You can now purchase and possess up to 1 ounce (30 grams) of usable marijuana at a time. Illinois becomes the 11th state in the United States to legalize recreational cannabis.
Illinois has recently legalized the sale and use of recreational marijuana for adults, after governor J.B. Pritzker signed into law a bill that also advocates the erasing of about 770,000 previous marijuana-related convictions.
Governor J.B. Pritzker said:
“In the past 50 years, the war on cannabis has destroyed families, filled prisons with nonviolent offenders, and disproportionately disrupted black and brown communities.”
“Each year, law enforcement across the nation has spent billions of dollars to enforce the criminalization of cannabis. Yet its consumption remains widespread.”
The new law is a significant victory for cannabis activists who incorporated “social justice” initiatives into the measure. With the governor’s signature, the new law is the first of its kind passed by the state legislature and signed by a governor.
Illinois has over 12 million residents, and it’s the second-most-populous state to legalize small amounts of marijuana for adults use, solely through the legislative process. It’s also among the first to authorize the retail sale of the substance legislatively.
Mason Tvert, the current communications director for the Marijuana Policy Project in Colorado, said:
“This is a major milestone for the movement to end marijuana prohibition in the United States. It is the clearest sign yet that lawmakers are catching up with the people on this issue.”
“A strong and steadily growing majority of Americans support legalization, and observers have wondered when it would start translating into major victories in state legislatures. Illinois just answered that question.”
Cannabis still remains illegal at the federal level. But since 2014, prosecutors have ignored the sale of the substance in 10 states that had already legalized its use.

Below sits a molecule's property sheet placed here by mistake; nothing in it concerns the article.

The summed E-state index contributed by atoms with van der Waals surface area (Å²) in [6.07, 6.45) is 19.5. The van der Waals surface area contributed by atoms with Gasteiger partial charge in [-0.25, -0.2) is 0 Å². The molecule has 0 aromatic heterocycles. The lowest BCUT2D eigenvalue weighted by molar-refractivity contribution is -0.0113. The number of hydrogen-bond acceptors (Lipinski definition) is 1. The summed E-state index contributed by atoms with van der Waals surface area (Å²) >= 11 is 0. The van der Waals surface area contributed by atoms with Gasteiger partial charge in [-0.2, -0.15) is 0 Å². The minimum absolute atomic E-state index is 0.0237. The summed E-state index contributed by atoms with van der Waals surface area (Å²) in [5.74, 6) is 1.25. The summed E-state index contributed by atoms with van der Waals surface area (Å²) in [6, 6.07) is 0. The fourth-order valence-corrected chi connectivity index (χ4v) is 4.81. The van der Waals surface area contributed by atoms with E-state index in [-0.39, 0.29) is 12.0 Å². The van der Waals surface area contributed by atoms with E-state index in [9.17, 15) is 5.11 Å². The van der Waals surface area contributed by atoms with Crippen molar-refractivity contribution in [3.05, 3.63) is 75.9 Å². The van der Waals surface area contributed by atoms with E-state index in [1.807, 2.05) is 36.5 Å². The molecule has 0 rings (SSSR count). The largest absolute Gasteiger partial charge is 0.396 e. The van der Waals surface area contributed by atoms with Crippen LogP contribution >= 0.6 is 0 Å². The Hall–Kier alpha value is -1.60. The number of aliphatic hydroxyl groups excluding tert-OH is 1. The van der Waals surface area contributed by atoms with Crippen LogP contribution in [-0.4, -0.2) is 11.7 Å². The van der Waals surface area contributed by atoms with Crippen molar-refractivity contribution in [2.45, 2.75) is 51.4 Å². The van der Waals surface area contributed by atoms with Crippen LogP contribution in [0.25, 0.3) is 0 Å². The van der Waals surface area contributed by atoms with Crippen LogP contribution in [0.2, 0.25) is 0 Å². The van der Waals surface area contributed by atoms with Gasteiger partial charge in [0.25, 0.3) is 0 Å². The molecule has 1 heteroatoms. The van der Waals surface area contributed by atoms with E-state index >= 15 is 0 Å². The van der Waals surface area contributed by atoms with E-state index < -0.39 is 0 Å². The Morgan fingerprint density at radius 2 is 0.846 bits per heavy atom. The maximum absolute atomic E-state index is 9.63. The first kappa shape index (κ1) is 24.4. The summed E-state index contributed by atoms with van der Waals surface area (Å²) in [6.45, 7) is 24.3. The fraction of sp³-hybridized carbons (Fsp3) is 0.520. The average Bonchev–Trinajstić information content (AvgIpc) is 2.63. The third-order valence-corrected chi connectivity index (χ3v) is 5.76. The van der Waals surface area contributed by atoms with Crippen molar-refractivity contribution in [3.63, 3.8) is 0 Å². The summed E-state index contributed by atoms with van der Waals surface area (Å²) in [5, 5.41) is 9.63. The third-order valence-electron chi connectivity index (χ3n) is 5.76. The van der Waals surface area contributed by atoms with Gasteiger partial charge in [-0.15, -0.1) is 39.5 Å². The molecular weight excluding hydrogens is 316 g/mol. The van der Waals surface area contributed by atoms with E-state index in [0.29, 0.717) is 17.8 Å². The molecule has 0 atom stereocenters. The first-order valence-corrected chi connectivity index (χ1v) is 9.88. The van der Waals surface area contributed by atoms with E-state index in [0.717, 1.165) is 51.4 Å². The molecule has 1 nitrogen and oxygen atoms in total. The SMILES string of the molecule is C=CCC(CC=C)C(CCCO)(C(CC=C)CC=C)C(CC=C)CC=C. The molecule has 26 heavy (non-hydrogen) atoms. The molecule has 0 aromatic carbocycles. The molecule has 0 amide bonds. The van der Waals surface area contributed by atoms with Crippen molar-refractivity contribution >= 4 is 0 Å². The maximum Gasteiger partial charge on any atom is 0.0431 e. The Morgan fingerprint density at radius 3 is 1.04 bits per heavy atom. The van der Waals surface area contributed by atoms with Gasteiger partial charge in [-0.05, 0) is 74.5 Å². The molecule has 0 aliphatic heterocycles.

Other than Illinois, other states that permit marijuana for recreation use include; Alaska, California, Colorado, Maine, Massachusetts, Michigan, Oregon, Nevada, Vermont, and Washington, along with the District of Columbia.
In all these states, except Vermont, lawmakers approved legalization of cannabis.
Vermont’s law only allows personal growing and use, but not the sale of the substance.
Illinois residents may purchase and possess up to 1 ounce (30 grams) of marijuana at a time. Non-residents may have 15 grams.
The law permits cannabis purchases by adults above 21 years of age at approved dispensaries, which, after they’re licensed and established, may start selling January 1st, 2020.
However, the possession of the substance remains a crime until January 1st, a spokesman for Senate Democrats said.
At the bill-signing event, Pritzker said:
“This legislation will clear the cannabis-related records of nonviolent offenders through an efficient combination of automatic expungement, of gubernatorial pardon and individual court action.”
“Today, we’re giving hundreds of thousands of people the chance at a better life.”
Marijuana consumers will be paying up to 37.75 percent tax on their purchases, and depending on the potency of the substance.
Regulators will offer preference points to members of the minority group, seeking to get business permits. State-certified labs will also test the products for contaminants and potency, which have been a great concern among cannabis users.
Marijuana advocates argued that the legalization of the substance would increase state revenues and also create job opportunities in the surrounding communities. A member of the marijuana trade group National Cannabis Industry Association, Kris Krane, said that Illinois’ decision will pave the way for other states to legalize the substance.